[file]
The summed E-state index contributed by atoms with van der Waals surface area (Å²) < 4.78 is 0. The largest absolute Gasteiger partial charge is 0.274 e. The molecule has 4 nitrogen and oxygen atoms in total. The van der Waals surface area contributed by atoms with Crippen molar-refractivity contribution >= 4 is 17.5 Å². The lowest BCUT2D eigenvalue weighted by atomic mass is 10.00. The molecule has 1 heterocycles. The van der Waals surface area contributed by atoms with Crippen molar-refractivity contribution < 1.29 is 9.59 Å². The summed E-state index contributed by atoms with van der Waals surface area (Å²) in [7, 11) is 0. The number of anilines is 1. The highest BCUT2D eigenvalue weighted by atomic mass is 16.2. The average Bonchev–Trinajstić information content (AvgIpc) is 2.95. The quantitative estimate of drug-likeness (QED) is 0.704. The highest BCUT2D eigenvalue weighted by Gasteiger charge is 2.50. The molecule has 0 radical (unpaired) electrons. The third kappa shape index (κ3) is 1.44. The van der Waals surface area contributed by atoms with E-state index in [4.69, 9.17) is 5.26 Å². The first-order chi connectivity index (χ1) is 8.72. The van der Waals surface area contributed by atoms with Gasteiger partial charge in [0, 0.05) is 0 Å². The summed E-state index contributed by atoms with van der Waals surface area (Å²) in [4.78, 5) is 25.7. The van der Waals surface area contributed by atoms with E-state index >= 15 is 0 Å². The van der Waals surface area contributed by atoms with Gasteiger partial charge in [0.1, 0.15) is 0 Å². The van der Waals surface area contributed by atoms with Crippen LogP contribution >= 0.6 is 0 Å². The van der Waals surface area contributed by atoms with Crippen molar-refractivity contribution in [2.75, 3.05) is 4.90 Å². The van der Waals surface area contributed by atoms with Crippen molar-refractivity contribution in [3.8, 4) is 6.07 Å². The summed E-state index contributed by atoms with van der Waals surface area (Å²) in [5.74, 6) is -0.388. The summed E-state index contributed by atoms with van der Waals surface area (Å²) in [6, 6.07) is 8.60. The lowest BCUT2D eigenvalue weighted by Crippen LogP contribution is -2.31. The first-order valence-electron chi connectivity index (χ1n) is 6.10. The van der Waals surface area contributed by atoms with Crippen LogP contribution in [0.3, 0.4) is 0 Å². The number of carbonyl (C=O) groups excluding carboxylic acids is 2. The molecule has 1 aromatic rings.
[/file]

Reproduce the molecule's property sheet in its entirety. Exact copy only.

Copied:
The summed E-state index contributed by atoms with van der Waals surface area (Å²) < 4.78 is 0. The largest absolute Gasteiger partial charge is 0.274 e. The molecule has 4 nitrogen and oxygen atoms in total. The van der Waals surface area contributed by atoms with Crippen molar-refractivity contribution >= 4 is 17.5 Å². The lowest BCUT2D eigenvalue weighted by atomic mass is 10.00. The molecule has 1 heterocycles. The van der Waals surface area contributed by atoms with Crippen molar-refractivity contribution < 1.29 is 9.59 Å². The summed E-state index contributed by atoms with van der Waals surface area (Å²) in [7, 11) is 0. The number of anilines is 1. The highest BCUT2D eigenvalue weighted by atomic mass is 16.2. The average Bonchev–Trinajstić information content (AvgIpc) is 2.95. The quantitative estimate of drug-likeness (QED) is 0.704. The highest BCUT2D eigenvalue weighted by Gasteiger charge is 2.50. The molecule has 0 radical (unpaired) electrons. The third kappa shape index (κ3) is 1.44. The van der Waals surface area contributed by atoms with E-state index in [4.69, 9.17) is 5.26 Å². The first-order chi connectivity index (χ1) is 8.72. The van der Waals surface area contributed by atoms with Gasteiger partial charge in [0, 0.05) is 0 Å². The summed E-state index contributed by atoms with van der Waals surface area (Å²) in [4.78, 5) is 25.7. The van der Waals surface area contributed by atoms with E-state index >= 15 is 0 Å². The van der Waals surface area contributed by atoms with Gasteiger partial charge in [0.1, 0.15) is 0 Å². The van der Waals surface area contributed by atoms with Crippen LogP contribution >= 0.6 is 0 Å². The van der Waals surface area contributed by atoms with Crippen molar-refractivity contribution in [2.75, 3.05) is 4.90 Å². The van der Waals surface area contributed by atoms with Crippen molar-refractivity contribution in [3.8, 4) is 6.07 Å². The summed E-state index contributed by atoms with van der Waals surface area (Å²) in [5.74, 6) is -0.388. The summed E-state index contributed by atoms with van der Waals surface area (Å²) in [6, 6.07) is 8.60. The lowest BCUT2D eigenvalue weighted by Crippen LogP contribution is -2.31. The first-order valence-electron chi connectivity index (χ1n) is 6.10. The van der Waals surface area contributed by atoms with Crippen LogP contribution in [0.3, 0.4) is 0 Å². The number of carbonyl (C=O) groups excluding carboxylic acids is 2. The molecule has 1 aromatic rings.